2.B.47.  The Cell Membrane Permeant Polymer (CMPP) Family  

Unlike the majority of nanomaterials designed for cellular uptake via endocytic pathways, some of the functional nanoparticles and nanospheres directly enter the cytoplasm without overt biomembrane injuries.  A water-soluble nanoaggregate composed of an amphiphilic random copolymer of 2-methacryloyloxyethyl phosphorylcholine (MPC) and n-butyl methacrylate (BMA), poly(MPC-random-BMA) (PMB), passes live cell membranes in an endocytosis-free manner. Goda et al. 2019 elaborated a pH perturbation assay that is sensitive to pore formation in cell membranes. Sensitivity originates from the detection of the smallest indicator H+ (H3O+) passed through the molecularly sized transmembrane pores upon challenge by exogenous reagents. Water-soluble PMB at the 30 mol % MPC unit (i.e., PMB30W) penetrated into the cytosol of model mammalian cells without proton leaks, in contrast to conventional cell-penetrating peptides, TAT and R8 as well as the surfactant, Triton X-100. Exposure to PMB30W allowed export of cytoplasmic lactate dehydrogenase out of the cells, indicating an alteration of cell membrane polarity by partitioning of amphiphilic PMB30W into the lipid bilayers. Nevertheless, the biomembrane alterations by PMB30W did not exhibit cytotoxicity (Goda et al. 2019).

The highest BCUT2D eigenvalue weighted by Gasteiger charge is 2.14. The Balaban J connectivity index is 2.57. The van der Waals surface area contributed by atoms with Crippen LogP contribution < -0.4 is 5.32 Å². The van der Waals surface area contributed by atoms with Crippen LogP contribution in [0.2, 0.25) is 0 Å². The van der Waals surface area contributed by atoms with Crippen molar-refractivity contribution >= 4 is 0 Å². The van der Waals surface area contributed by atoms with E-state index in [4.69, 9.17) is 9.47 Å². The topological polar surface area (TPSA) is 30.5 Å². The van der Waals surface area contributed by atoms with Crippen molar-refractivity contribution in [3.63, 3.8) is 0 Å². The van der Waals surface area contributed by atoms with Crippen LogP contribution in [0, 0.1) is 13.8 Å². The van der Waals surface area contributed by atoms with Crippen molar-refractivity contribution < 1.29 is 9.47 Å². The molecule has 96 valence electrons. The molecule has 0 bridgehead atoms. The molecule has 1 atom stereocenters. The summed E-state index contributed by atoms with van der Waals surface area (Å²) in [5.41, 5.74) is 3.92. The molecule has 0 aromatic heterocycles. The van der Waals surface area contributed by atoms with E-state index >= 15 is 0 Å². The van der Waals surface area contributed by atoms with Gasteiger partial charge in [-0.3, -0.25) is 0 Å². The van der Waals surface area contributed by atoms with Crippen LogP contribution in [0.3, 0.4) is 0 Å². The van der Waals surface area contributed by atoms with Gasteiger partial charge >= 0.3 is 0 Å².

Goda, T., Y. Imaizumi, H. Hatano, A. Matsumoto, K. Ishihara, and Y. Miyahara. (2019). Translocation Mechanisms of Cell-Penetrating Polymers Identified by Induced Proton Dynamics. Langmuir. [Epub: Ahead of Print]